GDP in detail: Housing bubble masks income shock


By Leith van Onselen

As summarised earlier, the Australian Bureau of Statistics (ABS) today released the national accounts for the December quarter, which registered a 0.6% increase in real GDP over the quarter and a 3.0% rise over the year. The result beat market expectations of 0.4% growth over the quarter and 2.5% growth over the year.

On a per capita basis, real GDP rose by 0.3% and was up by 1.6% over the year. But more importantly for living standards, real national disposable income per capita fell by 0.4% over the quarter and was down 2.3% over the year.

According to the ABS, seasonally adjusted GDP growth for the quarter was driven by household final consumption expenditure, which contributed 0.4 percentage points, and Public gross fixed capital formation, which contributed 0.2 percentage points to GDP growth.

Reflecting Australia’s houses and holes economy, the main contributors to GDP growth over the year in trend terms were Financial and insurance services (+0.4 percentage points), Mining (+0.4 percentage points), Construction (+0.3 percentage points), and Rental Hiring and Real Estate Services (+0.3 percentage points), although Health (+0.3 percentage points) also contributed to growth. Offsetting these growth industries was Manufacturing (-0.2 percentage points).

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Real GDP per capita rose by 0.3% in the December quarter and was up by only 1.6% over the year. The below charts track real GDP against GDP per capita, and shows that Australia’s still high immigration program is masking our poor underlying growth performance:

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Quarterly final demand, which excludes export volumes, grew by only 0.3% at the national level, led by the housing bubble epicentres of NSW (+1.1%) and VIC (+1.2%). By contrast, final demand was weak in QLD (+0.1%) and was sharply negative in both WA (-2.3%) and the NT (-6.3%):

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In the 2015 calendar year, final demand was weak (negative in per capita terms), growing by just 1.0% nationally. Again the bubble epicentres of NSW and VIC led the charge, whereas QLD, WA and the NT went backwards:

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The terms-of-trade fell by a seasonally-adjusted 3.1% over the quarter and by 12.0% over the year, and is now tracking at its lowest level in a decade, with much further still to fall:

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And as expected, the falling terms-of-trade dragged-down income growth, with real national disposable income (NDI) down 0.1% over the quarter and by 1.1% for the year.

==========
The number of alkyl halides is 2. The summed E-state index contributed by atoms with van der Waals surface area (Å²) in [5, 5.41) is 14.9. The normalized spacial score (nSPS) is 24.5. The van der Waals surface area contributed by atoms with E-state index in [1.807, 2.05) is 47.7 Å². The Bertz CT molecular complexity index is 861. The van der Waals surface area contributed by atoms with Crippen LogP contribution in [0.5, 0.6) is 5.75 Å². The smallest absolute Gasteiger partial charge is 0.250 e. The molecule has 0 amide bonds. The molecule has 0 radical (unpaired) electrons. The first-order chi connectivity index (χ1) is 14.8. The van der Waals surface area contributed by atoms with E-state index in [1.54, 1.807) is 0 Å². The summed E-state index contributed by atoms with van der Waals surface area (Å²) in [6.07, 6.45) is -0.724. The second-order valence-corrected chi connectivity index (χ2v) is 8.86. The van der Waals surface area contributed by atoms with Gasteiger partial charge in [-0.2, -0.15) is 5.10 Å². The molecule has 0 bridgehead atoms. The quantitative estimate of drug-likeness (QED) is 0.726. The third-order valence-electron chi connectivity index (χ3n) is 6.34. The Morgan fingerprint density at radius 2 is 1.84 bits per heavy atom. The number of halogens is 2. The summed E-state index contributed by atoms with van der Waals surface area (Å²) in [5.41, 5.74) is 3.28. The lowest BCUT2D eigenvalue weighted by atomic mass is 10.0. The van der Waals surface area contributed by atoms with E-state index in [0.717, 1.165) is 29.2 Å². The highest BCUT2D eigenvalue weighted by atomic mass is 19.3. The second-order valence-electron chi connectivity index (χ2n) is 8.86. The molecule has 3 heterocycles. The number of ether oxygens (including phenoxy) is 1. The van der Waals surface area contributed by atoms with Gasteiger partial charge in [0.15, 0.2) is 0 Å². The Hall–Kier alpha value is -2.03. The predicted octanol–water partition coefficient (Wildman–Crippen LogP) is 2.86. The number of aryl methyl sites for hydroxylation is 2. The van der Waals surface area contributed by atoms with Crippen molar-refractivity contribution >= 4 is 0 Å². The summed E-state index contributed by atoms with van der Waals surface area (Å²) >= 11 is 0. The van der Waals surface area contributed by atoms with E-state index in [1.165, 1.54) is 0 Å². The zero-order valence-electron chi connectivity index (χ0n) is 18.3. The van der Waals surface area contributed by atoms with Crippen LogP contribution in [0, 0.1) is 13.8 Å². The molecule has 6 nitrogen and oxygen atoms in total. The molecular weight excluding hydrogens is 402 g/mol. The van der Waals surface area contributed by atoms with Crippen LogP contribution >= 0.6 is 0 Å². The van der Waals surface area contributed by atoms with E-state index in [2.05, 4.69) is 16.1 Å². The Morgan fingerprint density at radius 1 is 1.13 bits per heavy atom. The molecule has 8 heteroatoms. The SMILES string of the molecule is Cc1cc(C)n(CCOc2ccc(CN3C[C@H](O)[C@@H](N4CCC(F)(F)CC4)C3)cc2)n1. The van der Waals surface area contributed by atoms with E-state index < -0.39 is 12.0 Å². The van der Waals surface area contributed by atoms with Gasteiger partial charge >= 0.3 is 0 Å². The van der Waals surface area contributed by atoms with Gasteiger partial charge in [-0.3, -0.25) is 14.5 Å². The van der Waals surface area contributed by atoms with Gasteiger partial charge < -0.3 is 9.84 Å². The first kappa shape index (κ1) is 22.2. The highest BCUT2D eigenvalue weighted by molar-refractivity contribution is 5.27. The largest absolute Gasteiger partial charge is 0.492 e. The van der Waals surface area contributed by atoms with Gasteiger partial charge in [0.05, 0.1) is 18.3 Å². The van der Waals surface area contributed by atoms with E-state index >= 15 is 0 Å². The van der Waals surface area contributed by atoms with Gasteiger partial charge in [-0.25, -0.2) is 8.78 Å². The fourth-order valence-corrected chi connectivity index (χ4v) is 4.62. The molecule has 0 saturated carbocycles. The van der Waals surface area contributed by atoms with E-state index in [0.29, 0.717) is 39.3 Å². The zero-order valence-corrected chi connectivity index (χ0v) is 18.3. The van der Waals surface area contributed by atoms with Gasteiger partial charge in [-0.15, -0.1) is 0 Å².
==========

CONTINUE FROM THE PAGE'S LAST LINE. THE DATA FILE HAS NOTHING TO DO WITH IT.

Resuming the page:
However, because of population growth, per capita NDI fell by a stronger 0.4% over the quarter and by 2.3% over the year, and will continue to be weak as long as the terms-of-trade unwinds from its current still high level (see next chart).

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Indeed, the ongoing slump in per capita income – down 5.9% since December 2011 – is the real story of this release, not the meaningless rise in GDP, which does nothing for living standards.

The fall in the terms-of-trade and national disposable income have also helped supress nominal GDP, which rose by only 04.% over the quarter and by 2.4% over the year, and is generally a negative indicator for government finances:

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Another negative from this release is that real GDP per hour worked fell by 0.6% in the December quarter and was down by 0.4% over the year, suggesting deteriorating labour productivity:

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Moreover, the household savings ratio fell sharply to 7.6% from 8.7% in September – the lowest reading since the GFC hit in September 2008:

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We should not be surprised by this result given the jump in Australia’s bank offshore borrowing and net foreign debt, which has been used to pump Australia’s record mortgage debt:

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Beneath the surface, this is a worrying release.


Headline GDP has clearly been driven by the housing bubble (debt) induced binge in consumption and dwelling construction, which is clearly unsustainable. Meanwhile, national disposable income continues to shrink, domestic demand is poor, and labour productivity has stalled.

The outlook is also poor, with ongoing falls in commodity prices likely to continue dragging down per capita NDI over coming years – a trend that will persist as the terms-of-trade retraces back towards its pre-boom average.

The ongoing weak nominal GDP growth is also a bad sign for Budget revenues, which are already under immense pressure.

What will drive the economy when the bubble in house prices and construction activity inevitably reverses, most likely from the second half of 2016?


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About the author
Leith van Onselen is Chief Economist at the MB Fund and MB Super. He is also a co-founder of MacroBusiness. Leith has previously worked at the Australian Treasury, Victorian Treasury and Goldman Sachs.